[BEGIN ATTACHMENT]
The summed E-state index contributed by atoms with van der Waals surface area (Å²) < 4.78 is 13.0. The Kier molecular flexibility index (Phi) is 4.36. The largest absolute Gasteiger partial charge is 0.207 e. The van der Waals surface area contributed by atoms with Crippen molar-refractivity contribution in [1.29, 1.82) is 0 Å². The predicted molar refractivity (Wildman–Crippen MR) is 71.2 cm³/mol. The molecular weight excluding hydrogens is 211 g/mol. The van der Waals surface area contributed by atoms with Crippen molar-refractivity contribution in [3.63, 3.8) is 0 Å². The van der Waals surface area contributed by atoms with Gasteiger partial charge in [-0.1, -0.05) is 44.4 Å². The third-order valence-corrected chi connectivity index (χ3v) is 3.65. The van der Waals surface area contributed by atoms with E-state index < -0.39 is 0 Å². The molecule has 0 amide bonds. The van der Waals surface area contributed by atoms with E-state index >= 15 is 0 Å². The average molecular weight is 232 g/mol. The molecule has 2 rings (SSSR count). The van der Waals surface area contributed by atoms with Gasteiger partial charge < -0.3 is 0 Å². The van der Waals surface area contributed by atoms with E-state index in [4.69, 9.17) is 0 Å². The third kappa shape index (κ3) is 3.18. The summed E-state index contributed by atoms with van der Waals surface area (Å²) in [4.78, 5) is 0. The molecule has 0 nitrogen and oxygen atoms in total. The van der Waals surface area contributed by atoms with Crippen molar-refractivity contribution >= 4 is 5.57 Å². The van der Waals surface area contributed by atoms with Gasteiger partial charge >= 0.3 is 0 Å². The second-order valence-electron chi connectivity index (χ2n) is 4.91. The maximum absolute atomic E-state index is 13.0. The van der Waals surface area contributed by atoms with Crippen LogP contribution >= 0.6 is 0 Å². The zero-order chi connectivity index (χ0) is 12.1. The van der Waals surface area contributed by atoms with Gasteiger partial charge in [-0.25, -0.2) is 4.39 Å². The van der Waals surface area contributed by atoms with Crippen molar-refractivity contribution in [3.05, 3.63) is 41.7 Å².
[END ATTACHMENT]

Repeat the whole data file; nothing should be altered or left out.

The summed E-state index contributed by atoms with van der Waals surface area (Å²) < 4.78 is 13.0. The Kier molecular flexibility index (Phi) is 4.36. The largest absolute Gasteiger partial charge is 0.207 e. The van der Waals surface area contributed by atoms with Crippen molar-refractivity contribution in [1.29, 1.82) is 0 Å². The predicted molar refractivity (Wildman–Crippen MR) is 71.2 cm³/mol. The molecular weight excluding hydrogens is 211 g/mol. The van der Waals surface area contributed by atoms with Crippen molar-refractivity contribution in [3.63, 3.8) is 0 Å². The van der Waals surface area contributed by atoms with Gasteiger partial charge in [-0.1, -0.05) is 44.4 Å². The third-order valence-corrected chi connectivity index (χ3v) is 3.65. The van der Waals surface area contributed by atoms with E-state index < -0.39 is 0 Å². The molecule has 0 amide bonds. The van der Waals surface area contributed by atoms with E-state index >= 15 is 0 Å². The average molecular weight is 232 g/mol. The molecule has 2 rings (SSSR count). The van der Waals surface area contributed by atoms with Gasteiger partial charge < -0.3 is 0 Å². The van der Waals surface area contributed by atoms with E-state index in [4.69, 9.17) is 0 Å². The third kappa shape index (κ3) is 3.18. The summed E-state index contributed by atoms with van der Waals surface area (Å²) in [4.78, 5) is 0. The molecule has 0 nitrogen and oxygen atoms in total. The van der Waals surface area contributed by atoms with Crippen molar-refractivity contribution >= 4 is 5.57 Å². The van der Waals surface area contributed by atoms with Gasteiger partial charge >= 0.3 is 0 Å². The second-order valence-electron chi connectivity index (χ2n) is 4.91. The maximum absolute atomic E-state index is 13.0. The van der Waals surface area contributed by atoms with Crippen LogP contribution >= 0.6 is 0 Å². The zero-order chi connectivity index (χ0) is 12.1. The van der Waals surface area contributed by atoms with Gasteiger partial charge in [-0.25, -0.2) is 4.39 Å². The van der Waals surface area contributed by atoms with Crippen molar-refractivity contribution in [3.05, 3.63) is 41.7 Å².